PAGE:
Mining dockless bikeshare data for insights into cyclist behavior and preferences: Evidence from the Boston region

Bita Sadeghinasr, Armin Akhavan, Peter G. Furth, Steven R. Gehrke, Qi Wang, Timothy G. Reardon

Research output: Contribution to journalArticlepeer-review

11 Scopus citations


Emerging micromobility services provide not only new transportation options, but also valuable sources of data for researchers and planners seeking to understand traveler behavior and preferences and to improve transportation networks. Dockless systems for shared bicycles and electric scooters have recently begun operating in many American cities, providing data not only on trip start and end, but also on the route followed. In this study, we analyze data from more than 110,000 dockless bikeshare trips in Boston's suburbs. About 15% of trip ends were within 100 m of a transit station, indicating that bikeshare serves many more functions than access to transit. More than 40% ended in a town or village center, suggesting that bikeshare may support the local economy. From examining GPS traces, it was clear that – contrary to the assumptions of common bike routing algorithms – bike riders often use sidewalks, other footways and soft-surfaced paths, parking lots, and driveways, and 36% ride the wrong way on one-way streets. An examination of the streets with high contraflow volumes indicates two common profiles. One is streets whose travel channel is so narrow that either the bike or vehicle has to pull into a parking lane to let the other pass; those streets typically have low traffic speeds and very low traffic volumes. The other is streets whose travel channel is wide enough for a bike and car to pass without either yielding to the other; they typically have greater vehicular speed and volume, but still only one lane. After classifying streets by level of traffic stress, we find that only 7 percent of trips use exclusively low-stress links, and that about 40 percent of bike-miles are ridden on low-stress links. These low percentages are consistent with an underdeveloped bike network that forces riders to use through streets for all except ultra-local trips; it may also reflect a prevalence of sidewalk riding on major arterials.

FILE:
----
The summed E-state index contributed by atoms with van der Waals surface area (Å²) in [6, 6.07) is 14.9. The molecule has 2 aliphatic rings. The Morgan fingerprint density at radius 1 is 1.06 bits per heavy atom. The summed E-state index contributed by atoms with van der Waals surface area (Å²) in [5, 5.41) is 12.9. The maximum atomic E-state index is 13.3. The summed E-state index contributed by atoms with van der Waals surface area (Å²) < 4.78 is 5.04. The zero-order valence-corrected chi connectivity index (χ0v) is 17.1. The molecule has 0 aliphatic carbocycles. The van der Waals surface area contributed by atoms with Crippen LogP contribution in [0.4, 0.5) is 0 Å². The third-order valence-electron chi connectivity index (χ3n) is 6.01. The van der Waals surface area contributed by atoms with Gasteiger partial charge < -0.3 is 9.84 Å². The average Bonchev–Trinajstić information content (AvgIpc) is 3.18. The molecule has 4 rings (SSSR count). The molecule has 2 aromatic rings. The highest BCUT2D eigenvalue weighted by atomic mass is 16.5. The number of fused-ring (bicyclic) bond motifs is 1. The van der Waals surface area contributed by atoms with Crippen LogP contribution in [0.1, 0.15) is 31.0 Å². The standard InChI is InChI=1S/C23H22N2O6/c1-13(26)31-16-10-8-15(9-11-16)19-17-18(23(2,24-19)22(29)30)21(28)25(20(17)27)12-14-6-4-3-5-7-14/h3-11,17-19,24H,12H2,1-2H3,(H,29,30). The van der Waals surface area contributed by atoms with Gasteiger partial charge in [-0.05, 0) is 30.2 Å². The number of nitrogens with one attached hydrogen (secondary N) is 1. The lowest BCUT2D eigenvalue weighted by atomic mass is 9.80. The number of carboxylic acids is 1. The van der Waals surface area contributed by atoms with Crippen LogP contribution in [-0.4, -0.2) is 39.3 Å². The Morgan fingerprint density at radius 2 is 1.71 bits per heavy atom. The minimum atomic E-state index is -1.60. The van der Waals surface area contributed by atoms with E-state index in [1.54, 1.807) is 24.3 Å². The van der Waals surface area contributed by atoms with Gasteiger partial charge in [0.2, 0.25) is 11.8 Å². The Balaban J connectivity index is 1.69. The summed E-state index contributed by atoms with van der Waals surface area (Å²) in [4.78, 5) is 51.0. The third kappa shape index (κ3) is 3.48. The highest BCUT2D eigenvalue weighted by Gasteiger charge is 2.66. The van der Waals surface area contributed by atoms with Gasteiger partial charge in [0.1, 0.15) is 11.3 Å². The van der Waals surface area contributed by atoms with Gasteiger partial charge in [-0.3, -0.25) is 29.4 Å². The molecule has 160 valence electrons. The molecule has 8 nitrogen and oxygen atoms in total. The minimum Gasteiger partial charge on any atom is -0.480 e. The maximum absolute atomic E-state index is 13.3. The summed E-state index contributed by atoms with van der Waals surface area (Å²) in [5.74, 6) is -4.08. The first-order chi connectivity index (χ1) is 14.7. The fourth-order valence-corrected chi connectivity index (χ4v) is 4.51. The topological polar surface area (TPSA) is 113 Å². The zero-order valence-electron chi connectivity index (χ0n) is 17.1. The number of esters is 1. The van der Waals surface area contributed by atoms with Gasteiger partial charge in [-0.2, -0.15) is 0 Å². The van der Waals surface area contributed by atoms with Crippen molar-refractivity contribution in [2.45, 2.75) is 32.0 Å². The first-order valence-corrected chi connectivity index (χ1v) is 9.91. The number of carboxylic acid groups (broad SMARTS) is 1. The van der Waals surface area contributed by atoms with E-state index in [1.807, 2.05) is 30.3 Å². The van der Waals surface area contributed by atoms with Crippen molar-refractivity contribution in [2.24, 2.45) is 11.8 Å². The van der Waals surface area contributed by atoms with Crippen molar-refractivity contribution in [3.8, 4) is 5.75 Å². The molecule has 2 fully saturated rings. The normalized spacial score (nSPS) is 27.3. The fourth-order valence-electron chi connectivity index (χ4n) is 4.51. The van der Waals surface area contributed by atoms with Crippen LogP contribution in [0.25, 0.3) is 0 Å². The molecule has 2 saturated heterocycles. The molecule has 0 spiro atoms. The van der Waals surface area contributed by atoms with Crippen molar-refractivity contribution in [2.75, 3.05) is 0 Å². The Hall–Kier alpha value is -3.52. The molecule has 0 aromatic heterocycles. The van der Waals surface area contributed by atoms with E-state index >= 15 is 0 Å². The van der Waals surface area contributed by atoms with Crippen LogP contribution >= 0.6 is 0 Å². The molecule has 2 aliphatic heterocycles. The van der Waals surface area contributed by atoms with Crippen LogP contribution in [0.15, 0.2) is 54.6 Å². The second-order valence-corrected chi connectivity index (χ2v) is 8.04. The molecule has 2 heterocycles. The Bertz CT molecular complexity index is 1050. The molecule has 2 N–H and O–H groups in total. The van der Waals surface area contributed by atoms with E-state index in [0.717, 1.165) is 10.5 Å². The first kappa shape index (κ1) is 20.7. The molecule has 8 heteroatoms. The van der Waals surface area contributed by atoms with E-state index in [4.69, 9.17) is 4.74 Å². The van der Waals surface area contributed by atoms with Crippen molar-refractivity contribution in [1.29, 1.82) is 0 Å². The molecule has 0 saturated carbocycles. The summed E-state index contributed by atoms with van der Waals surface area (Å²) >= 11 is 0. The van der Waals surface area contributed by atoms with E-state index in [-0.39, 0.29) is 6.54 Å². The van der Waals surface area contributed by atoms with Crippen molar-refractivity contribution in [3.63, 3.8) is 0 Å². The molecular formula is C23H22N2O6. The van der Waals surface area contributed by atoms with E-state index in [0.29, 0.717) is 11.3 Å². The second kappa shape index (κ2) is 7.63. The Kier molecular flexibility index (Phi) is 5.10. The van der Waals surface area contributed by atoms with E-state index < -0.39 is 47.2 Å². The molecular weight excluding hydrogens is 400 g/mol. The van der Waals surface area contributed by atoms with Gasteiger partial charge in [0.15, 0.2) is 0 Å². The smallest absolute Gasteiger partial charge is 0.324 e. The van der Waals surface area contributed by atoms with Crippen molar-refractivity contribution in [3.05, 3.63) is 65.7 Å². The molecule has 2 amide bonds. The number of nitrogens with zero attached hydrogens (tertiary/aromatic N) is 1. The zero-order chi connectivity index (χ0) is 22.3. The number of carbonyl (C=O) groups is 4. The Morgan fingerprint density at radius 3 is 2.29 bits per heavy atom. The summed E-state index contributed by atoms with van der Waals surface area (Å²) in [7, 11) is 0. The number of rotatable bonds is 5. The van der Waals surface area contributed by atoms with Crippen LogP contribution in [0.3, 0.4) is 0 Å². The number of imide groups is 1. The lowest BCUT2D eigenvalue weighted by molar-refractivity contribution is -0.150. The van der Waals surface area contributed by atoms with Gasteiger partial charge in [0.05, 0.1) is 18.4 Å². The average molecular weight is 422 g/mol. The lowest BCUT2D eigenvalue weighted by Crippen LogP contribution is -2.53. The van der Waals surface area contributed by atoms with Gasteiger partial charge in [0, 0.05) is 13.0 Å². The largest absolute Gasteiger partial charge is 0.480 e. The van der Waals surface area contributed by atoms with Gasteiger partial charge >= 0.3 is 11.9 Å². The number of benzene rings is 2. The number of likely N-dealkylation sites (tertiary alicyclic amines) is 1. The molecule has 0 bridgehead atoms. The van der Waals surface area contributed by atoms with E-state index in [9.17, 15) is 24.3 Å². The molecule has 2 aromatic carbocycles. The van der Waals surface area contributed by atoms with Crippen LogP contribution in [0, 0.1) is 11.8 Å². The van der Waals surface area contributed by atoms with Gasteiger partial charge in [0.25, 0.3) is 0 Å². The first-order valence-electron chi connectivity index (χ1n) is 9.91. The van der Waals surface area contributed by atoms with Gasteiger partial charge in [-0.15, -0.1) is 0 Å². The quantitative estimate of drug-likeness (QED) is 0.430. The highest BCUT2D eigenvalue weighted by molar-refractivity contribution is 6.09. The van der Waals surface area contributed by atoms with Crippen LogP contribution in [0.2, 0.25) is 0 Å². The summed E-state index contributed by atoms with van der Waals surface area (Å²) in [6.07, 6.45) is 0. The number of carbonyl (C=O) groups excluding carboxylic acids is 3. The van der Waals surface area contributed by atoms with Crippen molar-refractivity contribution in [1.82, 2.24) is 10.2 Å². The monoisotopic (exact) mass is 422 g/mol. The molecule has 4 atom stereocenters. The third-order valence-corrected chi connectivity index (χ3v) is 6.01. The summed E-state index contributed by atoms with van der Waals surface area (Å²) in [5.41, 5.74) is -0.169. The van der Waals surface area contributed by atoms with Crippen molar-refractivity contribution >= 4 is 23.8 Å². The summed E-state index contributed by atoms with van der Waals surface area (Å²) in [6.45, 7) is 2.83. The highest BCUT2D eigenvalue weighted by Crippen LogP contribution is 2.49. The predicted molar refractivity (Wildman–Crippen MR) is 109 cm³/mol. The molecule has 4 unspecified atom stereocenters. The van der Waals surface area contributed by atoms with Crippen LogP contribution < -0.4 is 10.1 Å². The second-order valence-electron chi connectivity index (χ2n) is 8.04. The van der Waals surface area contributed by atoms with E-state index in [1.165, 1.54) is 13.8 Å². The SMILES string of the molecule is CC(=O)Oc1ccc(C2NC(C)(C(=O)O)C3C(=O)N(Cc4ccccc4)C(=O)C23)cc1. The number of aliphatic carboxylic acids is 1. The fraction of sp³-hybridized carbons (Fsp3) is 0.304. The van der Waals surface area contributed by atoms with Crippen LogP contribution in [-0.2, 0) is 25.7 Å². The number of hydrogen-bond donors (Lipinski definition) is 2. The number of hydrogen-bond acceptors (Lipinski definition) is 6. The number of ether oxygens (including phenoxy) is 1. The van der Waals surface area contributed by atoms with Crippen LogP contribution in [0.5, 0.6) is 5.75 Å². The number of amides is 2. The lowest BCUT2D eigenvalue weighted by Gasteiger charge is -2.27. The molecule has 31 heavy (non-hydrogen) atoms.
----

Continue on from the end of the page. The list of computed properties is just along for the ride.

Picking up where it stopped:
Original languageEnglish (US)
Article number103044
JournalTransportation Research Part D: Transport and Environment
StatePublished - Nov 2021


  • Bicycle routing, detour
  • Bicycling
  • Contraflow
  • Level of traffic stress
  • dockless bikeshare

ASJC Scopus subject areas

  • Civil and Structural Engineering
  • Transportation
  • General Environmental Science


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